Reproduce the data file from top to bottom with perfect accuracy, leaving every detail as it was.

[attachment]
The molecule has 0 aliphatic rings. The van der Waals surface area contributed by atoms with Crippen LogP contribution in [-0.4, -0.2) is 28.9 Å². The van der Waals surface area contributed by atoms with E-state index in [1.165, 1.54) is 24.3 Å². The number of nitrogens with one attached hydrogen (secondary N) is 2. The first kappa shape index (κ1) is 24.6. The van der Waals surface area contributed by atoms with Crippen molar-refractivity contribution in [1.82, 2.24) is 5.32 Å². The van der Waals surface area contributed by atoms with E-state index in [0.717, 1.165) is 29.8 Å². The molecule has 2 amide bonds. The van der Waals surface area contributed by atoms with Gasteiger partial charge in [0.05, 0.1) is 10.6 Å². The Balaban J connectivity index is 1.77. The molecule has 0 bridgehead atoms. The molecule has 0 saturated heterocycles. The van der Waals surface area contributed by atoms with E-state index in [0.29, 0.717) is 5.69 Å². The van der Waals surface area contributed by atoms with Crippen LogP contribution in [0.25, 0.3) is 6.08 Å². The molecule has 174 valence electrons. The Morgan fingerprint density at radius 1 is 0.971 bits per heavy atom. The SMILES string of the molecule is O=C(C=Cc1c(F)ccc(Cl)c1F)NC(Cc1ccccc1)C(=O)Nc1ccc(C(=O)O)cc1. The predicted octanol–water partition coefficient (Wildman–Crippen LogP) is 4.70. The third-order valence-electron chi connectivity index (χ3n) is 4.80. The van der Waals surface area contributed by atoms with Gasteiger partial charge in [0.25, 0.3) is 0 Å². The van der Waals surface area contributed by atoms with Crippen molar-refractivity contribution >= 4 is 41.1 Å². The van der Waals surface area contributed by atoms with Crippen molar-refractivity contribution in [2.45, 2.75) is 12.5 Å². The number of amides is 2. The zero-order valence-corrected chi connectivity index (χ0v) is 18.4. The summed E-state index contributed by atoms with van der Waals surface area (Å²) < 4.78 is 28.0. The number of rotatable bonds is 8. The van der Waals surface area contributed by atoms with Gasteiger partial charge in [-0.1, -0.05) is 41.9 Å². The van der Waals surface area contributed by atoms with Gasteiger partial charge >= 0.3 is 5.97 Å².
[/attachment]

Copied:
The molecule has 0 aliphatic rings. The van der Waals surface area contributed by atoms with Crippen LogP contribution in [-0.4, -0.2) is 28.9 Å². The van der Waals surface area contributed by atoms with E-state index in [1.165, 1.54) is 24.3 Å². The number of nitrogens with one attached hydrogen (secondary N) is 2. The first kappa shape index (κ1) is 24.6. The van der Waals surface area contributed by atoms with Crippen molar-refractivity contribution in [1.82, 2.24) is 5.32 Å². The van der Waals surface area contributed by atoms with E-state index in [0.717, 1.165) is 29.8 Å². The molecule has 2 amide bonds. The van der Waals surface area contributed by atoms with Gasteiger partial charge in [0.05, 0.1) is 10.6 Å². The Balaban J connectivity index is 1.77. The molecule has 0 bridgehead atoms. The molecule has 0 saturated heterocycles. The van der Waals surface area contributed by atoms with E-state index in [0.29, 0.717) is 5.69 Å². The van der Waals surface area contributed by atoms with Crippen LogP contribution in [0.25, 0.3) is 6.08 Å². The molecule has 174 valence electrons. The Morgan fingerprint density at radius 1 is 0.971 bits per heavy atom. The SMILES string of the molecule is O=C(C=Cc1c(F)ccc(Cl)c1F)NC(Cc1ccccc1)C(=O)Nc1ccc(C(=O)O)cc1. The predicted octanol–water partition coefficient (Wildman–Crippen LogP) is 4.70. The third-order valence-electron chi connectivity index (χ3n) is 4.80. The van der Waals surface area contributed by atoms with Gasteiger partial charge in [0.25, 0.3) is 0 Å². The van der Waals surface area contributed by atoms with Crippen molar-refractivity contribution >= 4 is 41.1 Å². The van der Waals surface area contributed by atoms with Crippen molar-refractivity contribution in [2.45, 2.75) is 12.5 Å². The number of amides is 2. The zero-order valence-corrected chi connectivity index (χ0v) is 18.4. The summed E-state index contributed by atoms with van der Waals surface area (Å²) < 4.78 is 28.0. The number of rotatable bonds is 8. The van der Waals surface area contributed by atoms with Gasteiger partial charge in [-0.1, -0.05) is 41.9 Å². The van der Waals surface area contributed by atoms with Gasteiger partial charge >= 0.3 is 5.97 Å².